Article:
G5 To Develop And Pilot Multinational Tax Info Exchange
Friday, April 12, 2013
The UK, France, Germany, Italy, and Spain have agreed to develop and pilot
a major new multilateral tax information exchange program, intended to tackle
international tax evasion in a way that minimizes costs for both businesses
The initiative is outlined in a joint letter to the European Union's (EU's)
Tax Commissioner Algirdas emeta, signed by the G5's finance ministers.
In it, the ministers point to the anti-evasion agendas of both the European
Union and the US as key steps forward. In December, emeta tabled an Action
Plan containing two recommendations designed to foster a stronger EU stance
against so-called tax havens and combat aggressive tax planning. The US's Foreign
Account Tax Compliance Act (FATCA) legislation is intended to ensure that the
Internal Revenue Service (IRS) obtains information on financial accounts held
by US taxpayers with foreign financial institutions (FFIs). The Commission supported
the G5 in discussions with the US Government on a possible intergovernmental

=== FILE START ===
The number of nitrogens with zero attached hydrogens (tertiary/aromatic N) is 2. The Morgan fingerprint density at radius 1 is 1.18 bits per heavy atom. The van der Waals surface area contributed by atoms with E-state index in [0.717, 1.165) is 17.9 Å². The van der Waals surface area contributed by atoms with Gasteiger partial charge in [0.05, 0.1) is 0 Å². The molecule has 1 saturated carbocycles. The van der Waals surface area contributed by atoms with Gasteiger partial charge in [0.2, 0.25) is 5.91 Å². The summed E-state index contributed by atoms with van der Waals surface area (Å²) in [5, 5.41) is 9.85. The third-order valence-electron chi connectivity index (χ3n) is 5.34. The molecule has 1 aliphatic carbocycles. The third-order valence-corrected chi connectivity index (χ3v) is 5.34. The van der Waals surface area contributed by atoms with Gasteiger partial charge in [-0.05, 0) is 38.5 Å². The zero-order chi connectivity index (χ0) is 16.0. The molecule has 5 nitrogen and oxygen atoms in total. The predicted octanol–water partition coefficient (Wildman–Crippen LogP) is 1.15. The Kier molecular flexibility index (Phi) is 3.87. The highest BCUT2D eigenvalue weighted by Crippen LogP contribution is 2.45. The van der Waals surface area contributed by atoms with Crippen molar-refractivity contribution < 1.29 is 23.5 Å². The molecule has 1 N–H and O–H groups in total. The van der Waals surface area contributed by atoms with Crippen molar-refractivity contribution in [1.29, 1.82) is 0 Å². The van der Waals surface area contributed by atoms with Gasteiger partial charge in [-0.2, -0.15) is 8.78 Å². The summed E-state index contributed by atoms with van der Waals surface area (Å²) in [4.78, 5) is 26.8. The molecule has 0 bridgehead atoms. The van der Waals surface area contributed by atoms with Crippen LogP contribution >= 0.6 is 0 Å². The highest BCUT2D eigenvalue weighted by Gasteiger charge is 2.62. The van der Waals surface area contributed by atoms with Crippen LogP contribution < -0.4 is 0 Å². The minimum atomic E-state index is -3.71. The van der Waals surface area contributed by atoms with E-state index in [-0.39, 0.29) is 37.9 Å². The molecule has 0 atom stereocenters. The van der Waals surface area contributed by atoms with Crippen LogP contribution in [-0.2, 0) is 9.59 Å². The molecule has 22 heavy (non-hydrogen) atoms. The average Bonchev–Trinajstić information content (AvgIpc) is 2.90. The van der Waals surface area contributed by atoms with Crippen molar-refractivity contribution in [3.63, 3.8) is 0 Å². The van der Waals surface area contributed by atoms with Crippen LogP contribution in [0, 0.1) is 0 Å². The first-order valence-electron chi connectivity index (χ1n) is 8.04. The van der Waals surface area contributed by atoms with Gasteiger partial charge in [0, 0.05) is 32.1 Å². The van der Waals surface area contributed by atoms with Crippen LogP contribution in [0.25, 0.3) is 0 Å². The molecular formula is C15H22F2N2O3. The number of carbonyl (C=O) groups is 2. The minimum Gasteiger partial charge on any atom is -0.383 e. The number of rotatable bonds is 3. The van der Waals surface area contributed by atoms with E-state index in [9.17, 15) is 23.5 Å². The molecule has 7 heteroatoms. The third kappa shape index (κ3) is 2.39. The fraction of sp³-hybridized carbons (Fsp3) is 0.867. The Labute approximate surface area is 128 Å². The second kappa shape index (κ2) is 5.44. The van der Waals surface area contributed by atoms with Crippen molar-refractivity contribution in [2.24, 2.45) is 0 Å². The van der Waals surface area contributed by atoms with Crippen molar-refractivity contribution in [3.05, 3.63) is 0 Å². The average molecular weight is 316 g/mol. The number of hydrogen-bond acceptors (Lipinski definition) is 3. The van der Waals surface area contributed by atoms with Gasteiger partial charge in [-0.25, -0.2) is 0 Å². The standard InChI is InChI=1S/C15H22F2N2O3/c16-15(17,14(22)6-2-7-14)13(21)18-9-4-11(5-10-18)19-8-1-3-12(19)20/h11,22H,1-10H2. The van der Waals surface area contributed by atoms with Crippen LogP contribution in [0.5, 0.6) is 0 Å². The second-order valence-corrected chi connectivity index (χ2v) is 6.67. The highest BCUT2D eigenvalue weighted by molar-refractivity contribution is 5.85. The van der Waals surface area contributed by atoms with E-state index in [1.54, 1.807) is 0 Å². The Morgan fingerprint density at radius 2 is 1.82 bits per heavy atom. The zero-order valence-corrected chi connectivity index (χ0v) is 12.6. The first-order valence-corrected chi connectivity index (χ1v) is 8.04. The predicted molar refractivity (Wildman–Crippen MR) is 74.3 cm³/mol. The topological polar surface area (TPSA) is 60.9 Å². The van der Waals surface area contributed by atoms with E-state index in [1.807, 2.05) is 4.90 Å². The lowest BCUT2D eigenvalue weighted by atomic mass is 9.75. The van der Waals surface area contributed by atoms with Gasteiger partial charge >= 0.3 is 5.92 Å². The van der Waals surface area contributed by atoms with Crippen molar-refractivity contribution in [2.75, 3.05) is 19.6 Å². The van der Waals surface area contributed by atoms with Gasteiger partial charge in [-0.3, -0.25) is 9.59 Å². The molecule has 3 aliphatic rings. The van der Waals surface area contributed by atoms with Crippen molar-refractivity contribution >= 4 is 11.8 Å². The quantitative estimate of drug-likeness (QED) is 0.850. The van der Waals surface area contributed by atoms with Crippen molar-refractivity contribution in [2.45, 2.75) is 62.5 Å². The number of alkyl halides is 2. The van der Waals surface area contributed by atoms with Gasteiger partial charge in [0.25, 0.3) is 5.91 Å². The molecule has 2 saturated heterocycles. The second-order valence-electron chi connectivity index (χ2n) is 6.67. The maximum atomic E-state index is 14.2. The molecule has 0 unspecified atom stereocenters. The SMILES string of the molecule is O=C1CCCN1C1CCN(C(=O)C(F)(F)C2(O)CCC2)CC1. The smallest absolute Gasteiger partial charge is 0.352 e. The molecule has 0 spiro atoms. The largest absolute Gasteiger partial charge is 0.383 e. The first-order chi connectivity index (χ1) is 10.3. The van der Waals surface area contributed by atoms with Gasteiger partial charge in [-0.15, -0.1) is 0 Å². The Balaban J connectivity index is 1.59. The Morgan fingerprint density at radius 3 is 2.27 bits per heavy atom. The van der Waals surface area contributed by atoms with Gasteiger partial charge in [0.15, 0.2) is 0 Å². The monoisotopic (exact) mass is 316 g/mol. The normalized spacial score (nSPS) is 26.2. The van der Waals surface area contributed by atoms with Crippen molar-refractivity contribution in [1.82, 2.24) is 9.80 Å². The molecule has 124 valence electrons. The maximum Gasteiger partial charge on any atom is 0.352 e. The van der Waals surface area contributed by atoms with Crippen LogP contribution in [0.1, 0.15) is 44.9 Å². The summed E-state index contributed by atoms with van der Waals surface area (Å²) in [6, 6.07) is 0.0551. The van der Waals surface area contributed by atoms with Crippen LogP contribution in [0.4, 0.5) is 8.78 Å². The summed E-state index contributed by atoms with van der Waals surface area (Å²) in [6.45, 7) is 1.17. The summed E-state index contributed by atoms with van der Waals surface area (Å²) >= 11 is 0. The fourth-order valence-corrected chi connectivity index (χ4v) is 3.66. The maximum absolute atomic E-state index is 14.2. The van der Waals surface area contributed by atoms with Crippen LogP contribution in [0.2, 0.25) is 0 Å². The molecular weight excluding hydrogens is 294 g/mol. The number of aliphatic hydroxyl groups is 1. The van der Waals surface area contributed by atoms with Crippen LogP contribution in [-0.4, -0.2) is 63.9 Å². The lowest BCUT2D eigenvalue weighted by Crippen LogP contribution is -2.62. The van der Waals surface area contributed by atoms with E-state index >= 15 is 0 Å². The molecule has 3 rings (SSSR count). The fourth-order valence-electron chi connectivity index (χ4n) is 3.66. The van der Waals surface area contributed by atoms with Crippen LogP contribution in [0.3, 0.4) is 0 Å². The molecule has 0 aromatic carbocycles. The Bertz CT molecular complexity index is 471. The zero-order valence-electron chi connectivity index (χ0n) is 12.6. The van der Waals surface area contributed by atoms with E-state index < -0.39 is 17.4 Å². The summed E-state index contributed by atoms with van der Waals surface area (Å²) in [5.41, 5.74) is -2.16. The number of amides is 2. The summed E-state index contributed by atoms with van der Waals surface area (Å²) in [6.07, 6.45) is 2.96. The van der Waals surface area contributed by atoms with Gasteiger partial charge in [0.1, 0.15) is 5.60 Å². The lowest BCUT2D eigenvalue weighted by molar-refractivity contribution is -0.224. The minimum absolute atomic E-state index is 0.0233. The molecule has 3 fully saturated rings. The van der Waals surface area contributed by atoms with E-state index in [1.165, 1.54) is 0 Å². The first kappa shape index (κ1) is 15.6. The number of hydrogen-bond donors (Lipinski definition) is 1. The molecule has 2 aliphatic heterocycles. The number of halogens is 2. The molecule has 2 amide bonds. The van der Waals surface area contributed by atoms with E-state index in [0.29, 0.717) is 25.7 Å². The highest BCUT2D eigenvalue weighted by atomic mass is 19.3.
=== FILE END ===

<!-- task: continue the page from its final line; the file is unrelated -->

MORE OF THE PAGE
approach to FATCA. A model agreement was developed and published last July.
It is on this model that the pilot will be based. Once it is up and running,
a wide range of financial information will be automatically exchanged between the G5.
According to the letter, the aim of the pilot is that it "will not only
help in catching and deterring tax evaders but will also provide a template
as to the wider multilateral agreement we hope to see in due course." Other EU member states will be invited to join the scheme,
with the "hope that Europe can take a lead in promoting a global system
of automatic information exchange, removing the hiding places for those who
would seek to evade paying their taxes."
Commenting on the news, Sophie Dworetzsky, wealth planning partner at Withers, said:
"For UK taxpayers this makes good the promise set out in the Budget two
weeks ago, when HM Revenue and Customs (HMRC) promised to crack down ever harder
on offshore evasion, which it estimates costs it up to GBP4bn (USD6.1bn) a year
in lost revenues. How accurate this is is anyone's guess, but certainly taxpayers
can assume that anything other than full compliance is now no longer an option.
No doubt HMRC will also make good use of this information through their powerful
new joined up technology."
Dworetzsky did nonetheless sound a note of caution: "Let's hope that the
fully compliant are not subjected to fishing expedition type investigations
simply because they hold, for entirely legitimate reasons, accounts or other
structures outside the UK. It is important to remember that simply having money
and or trusts etc. offshore often has nothing to do with tax and everything
to do with family succession and preferable legal systems."